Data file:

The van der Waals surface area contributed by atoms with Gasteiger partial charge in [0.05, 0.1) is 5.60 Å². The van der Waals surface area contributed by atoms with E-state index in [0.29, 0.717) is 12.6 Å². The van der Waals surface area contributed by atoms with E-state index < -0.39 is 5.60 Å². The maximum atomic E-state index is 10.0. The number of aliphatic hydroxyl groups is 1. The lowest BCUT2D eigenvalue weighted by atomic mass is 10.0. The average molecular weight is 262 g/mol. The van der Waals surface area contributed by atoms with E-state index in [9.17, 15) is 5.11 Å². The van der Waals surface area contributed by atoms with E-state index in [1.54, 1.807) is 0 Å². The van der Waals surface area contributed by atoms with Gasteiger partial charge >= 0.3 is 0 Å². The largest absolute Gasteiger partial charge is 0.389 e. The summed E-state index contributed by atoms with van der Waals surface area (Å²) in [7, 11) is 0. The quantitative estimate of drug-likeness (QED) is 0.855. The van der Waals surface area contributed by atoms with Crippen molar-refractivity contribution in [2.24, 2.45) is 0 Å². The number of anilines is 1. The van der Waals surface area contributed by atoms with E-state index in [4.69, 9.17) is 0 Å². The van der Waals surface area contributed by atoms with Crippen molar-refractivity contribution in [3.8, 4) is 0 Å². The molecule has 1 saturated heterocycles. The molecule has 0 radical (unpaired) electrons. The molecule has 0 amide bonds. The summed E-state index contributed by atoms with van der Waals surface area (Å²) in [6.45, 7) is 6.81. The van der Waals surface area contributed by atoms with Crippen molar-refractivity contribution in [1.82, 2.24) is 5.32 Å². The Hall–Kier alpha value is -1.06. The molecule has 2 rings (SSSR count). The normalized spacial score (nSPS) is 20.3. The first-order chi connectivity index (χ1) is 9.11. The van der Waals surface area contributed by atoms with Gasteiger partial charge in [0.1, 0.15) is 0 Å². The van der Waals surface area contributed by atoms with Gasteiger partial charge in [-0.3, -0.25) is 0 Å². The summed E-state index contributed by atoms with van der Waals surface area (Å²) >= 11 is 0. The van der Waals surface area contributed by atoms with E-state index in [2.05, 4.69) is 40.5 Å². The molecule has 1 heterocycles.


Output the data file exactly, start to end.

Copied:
The van der Waals surface area contributed by atoms with Gasteiger partial charge in [0.05, 0.1) is 5.60 Å². The van der Waals surface area contributed by atoms with E-state index in [0.29, 0.717) is 12.6 Å². The van der Waals surface area contributed by atoms with E-state index < -0.39 is 5.60 Å². The maximum atomic E-state index is 10.0. The number of aliphatic hydroxyl groups is 1. The lowest BCUT2D eigenvalue weighted by atomic mass is 10.0. The average molecular weight is 262 g/mol. The van der Waals surface area contributed by atoms with E-state index in [9.17, 15) is 5.11 Å². The van der Waals surface area contributed by atoms with E-state index in [1.54, 1.807) is 0 Å². The van der Waals surface area contributed by atoms with Gasteiger partial charge >= 0.3 is 0 Å². The largest absolute Gasteiger partial charge is 0.389 e. The summed E-state index contributed by atoms with van der Waals surface area (Å²) in [7, 11) is 0. The quantitative estimate of drug-likeness (QED) is 0.855. The van der Waals surface area contributed by atoms with Crippen molar-refractivity contribution in [2.24, 2.45) is 0 Å². The number of anilines is 1. The van der Waals surface area contributed by atoms with E-state index in [4.69, 9.17) is 0 Å². The van der Waals surface area contributed by atoms with Crippen molar-refractivity contribution in [3.8, 4) is 0 Å². The molecule has 1 saturated heterocycles. The molecule has 0 radical (unpaired) electrons. The molecule has 0 amide bonds. The summed E-state index contributed by atoms with van der Waals surface area (Å²) in [6.45, 7) is 6.81. The van der Waals surface area contributed by atoms with Crippen molar-refractivity contribution in [1.82, 2.24) is 5.32 Å². The Hall–Kier alpha value is -1.06. The molecule has 2 rings (SSSR count). The normalized spacial score (nSPS) is 20.3. The first-order chi connectivity index (χ1) is 9.11. The van der Waals surface area contributed by atoms with Gasteiger partial charge in [0.1, 0.15) is 0 Å². The van der Waals surface area contributed by atoms with Gasteiger partial charge in [-0.3, -0.25) is 0 Å². The summed E-state index contributed by atoms with van der Waals surface area (Å²) >= 11 is 0. The van der Waals surface area contributed by atoms with E-state index in [2.05, 4.69) is 40.5 Å². The molecule has 1 heterocycles.